Benton County Pioneer Life

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Pioneer life in the Benton Co. WA area

Prayer Started Pioneer Meal/Dinner Lasted Hour or More

Tri-City Pioneer
Tri-City Herald, Sunday, 24 June 1962

The social decorum of the pioneers was not great. Its enforcement was quite strict however. There were certain things that were permissible and other things that were tabu. The sitting down at the table was to be accomplished with as little noise and confusion as possible. The father, as soon as he saw that all were seated, bowed his head, as did all those present. He then thanked the Heavenly Father for the food and asked for His guidance, forgiveness and also for the fulfillment of his prayer. The father was the family’s head. He cheerfully performed the tasks entailed by his position.

The pioneer mother did not work out; she had plenty to do in the home. She sat at the foot of the table and by her side in a high chair, sat the youngest child. The food had been placed on the table by the mother, assisted by the older children. The younger children were seated between the older children who could help them in their use of the knife, fork and spoons. The food was brought to the table in tureens, serving dishes and platters. The table was set with plates for the entire family. The father’s cup at the head of the table was a large mustache cup because most of the pioneers wore beards or mustaches in those days. The children were served whole milk to drink.

Breakfasts were varied. Old Fashioned oatmeal or cornmeal mushes were served; eggs soft boiled or fried; bacon and fried side pork; buttermilk or baking powder biscuits and fried potatoes. Toast was not served very often, as there were no toasters. Ham was not fried more than once week. Fried bacon was served quite often. Hot cakes with molasses or sugar syrup or fruit jams were often prepared.

The pioneer breakfast was quite a substantial meal. It was eaten rather early in the morning, as soon as the cows had been milked, the pigs and chickens fed, and the work stock watered, fed and harnessed.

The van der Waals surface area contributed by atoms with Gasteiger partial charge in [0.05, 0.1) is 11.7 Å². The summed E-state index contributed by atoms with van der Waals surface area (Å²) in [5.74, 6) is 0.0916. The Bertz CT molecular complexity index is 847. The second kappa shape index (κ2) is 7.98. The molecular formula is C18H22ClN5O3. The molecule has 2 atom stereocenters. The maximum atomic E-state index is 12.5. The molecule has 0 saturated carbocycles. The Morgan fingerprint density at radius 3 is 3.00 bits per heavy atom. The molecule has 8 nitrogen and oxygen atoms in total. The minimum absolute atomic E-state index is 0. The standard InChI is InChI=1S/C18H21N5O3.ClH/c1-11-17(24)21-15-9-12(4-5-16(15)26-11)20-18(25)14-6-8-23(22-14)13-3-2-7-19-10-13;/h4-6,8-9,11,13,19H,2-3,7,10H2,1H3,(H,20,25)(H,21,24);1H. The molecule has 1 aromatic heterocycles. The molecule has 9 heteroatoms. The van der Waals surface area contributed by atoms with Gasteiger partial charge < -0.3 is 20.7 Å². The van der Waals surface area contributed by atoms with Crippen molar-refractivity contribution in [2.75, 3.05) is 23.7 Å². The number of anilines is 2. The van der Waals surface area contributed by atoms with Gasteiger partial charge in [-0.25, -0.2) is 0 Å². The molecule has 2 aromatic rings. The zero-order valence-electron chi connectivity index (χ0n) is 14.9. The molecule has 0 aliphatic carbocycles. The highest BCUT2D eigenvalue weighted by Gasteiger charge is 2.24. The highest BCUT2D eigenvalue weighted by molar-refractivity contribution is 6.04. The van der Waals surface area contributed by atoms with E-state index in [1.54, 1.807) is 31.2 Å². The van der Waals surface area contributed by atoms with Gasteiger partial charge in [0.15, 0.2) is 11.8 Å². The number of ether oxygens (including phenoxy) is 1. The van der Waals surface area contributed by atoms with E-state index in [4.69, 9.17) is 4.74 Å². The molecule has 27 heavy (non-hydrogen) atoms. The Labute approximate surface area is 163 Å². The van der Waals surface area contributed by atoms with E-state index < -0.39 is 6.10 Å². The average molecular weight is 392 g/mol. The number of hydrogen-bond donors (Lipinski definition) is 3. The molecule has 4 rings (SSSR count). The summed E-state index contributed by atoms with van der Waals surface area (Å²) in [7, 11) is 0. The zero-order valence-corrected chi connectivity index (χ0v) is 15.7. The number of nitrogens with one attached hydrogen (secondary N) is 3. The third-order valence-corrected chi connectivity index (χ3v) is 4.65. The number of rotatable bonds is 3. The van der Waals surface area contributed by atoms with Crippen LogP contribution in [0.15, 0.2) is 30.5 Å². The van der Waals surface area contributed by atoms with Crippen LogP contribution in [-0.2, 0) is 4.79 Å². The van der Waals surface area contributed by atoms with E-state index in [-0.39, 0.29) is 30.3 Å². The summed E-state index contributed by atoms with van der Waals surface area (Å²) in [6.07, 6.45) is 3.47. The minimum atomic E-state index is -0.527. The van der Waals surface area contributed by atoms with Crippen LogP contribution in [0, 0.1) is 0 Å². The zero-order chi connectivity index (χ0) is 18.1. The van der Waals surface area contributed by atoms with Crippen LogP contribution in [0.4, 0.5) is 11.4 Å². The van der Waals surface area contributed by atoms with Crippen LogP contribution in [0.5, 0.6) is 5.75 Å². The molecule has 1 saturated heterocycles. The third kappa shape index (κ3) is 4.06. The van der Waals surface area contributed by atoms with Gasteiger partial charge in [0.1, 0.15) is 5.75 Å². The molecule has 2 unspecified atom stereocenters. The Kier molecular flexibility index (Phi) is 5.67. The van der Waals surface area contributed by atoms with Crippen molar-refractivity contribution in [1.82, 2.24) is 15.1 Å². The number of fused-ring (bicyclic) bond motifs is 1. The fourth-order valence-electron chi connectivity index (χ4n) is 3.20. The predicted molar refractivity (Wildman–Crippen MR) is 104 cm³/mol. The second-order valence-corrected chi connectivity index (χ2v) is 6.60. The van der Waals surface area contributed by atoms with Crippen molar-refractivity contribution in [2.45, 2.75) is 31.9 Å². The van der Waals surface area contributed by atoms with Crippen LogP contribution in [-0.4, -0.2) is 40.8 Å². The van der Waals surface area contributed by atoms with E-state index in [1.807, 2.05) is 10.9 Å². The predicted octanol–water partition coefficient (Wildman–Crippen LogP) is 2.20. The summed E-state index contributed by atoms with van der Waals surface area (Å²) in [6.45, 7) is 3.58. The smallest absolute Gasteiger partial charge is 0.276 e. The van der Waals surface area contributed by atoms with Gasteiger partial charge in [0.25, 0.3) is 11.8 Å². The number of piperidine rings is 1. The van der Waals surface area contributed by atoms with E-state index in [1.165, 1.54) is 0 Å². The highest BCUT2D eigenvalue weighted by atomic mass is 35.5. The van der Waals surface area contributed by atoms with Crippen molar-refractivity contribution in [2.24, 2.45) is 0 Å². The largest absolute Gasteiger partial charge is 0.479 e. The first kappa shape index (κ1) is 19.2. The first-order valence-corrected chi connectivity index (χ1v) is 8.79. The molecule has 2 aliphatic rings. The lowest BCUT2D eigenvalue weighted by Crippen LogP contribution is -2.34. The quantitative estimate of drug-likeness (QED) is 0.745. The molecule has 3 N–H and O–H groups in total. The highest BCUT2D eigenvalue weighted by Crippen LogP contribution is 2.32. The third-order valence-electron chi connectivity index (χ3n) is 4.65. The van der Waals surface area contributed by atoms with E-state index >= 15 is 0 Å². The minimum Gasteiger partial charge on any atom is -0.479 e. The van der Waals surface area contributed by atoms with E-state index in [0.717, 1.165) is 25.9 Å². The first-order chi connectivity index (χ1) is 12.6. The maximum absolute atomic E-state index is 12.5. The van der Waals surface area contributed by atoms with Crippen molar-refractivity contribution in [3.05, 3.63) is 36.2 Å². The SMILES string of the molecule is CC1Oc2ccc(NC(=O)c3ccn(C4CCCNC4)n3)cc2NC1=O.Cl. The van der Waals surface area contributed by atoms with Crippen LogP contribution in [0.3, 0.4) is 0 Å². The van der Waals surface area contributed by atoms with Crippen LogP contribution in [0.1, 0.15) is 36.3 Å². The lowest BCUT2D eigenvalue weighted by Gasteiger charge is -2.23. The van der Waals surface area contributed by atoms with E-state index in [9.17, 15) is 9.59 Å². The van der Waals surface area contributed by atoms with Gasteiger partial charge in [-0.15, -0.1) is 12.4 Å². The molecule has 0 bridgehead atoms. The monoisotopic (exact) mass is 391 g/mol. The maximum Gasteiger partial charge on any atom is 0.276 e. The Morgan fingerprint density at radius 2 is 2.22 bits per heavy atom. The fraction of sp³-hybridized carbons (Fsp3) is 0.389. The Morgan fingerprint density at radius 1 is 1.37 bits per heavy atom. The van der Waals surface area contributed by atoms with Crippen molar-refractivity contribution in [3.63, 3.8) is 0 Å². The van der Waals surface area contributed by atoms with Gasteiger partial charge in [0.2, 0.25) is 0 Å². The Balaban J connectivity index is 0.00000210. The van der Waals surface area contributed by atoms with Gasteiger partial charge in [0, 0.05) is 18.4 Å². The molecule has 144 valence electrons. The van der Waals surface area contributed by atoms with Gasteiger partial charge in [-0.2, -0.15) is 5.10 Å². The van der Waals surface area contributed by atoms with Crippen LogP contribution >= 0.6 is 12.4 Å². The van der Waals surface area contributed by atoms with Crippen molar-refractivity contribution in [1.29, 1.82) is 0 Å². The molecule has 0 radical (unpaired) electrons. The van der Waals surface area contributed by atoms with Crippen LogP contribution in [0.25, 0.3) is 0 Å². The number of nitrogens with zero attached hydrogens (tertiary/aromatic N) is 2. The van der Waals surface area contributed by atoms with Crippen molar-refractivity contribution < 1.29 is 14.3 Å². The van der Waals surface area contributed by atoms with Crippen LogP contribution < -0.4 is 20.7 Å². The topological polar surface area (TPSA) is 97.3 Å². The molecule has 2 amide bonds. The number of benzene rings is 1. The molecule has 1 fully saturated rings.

Lunches were put up for those that worked in the fields. Regular lunch pails and thermos bottles were unknown in those days. Lunches were put up and packed in an empty five, pound lard pail, in which was placed a clean pint whisky bottle filled with coffee. If more than one was to be fed, a ten pound lard bucket was used. The mother and children that remained at home generally ate a light lunch of bread and milk with soft-boiled eggs. The dessert was generally spongecake with dried apple sauce.

The evening meal was the large meal of the day. It was not called dinner, but was known as supper. It was not served until all the evening chores were done. It was the last meal of the day and was unhurried. An hour or more was spent while the food was being consumed. Everyone gave an account of his day’s experiences. The father outlined the procedure for the morrow. The mother started to clear the table as soon as everyone had made his report. This was quickly done by the willing hands of older children, who set the breakfast table for morning. The work-stock was bedded down and the pioneer and his family retired for the night.

This country was so thinly settled in those early days that the pioneers were always glad to see new settlers. They never considered a settler’s politics or religion, as long as he paid his debts and was reasonably honest. He was accepted as a member of the community. There were no churches or religious meeting in those days; every settler’s family was a unit of its own. Everyone was so busy in securing a living, with just the bare necessities of life: food, clothing and shelter. They had little time for recreational or social pleasures.

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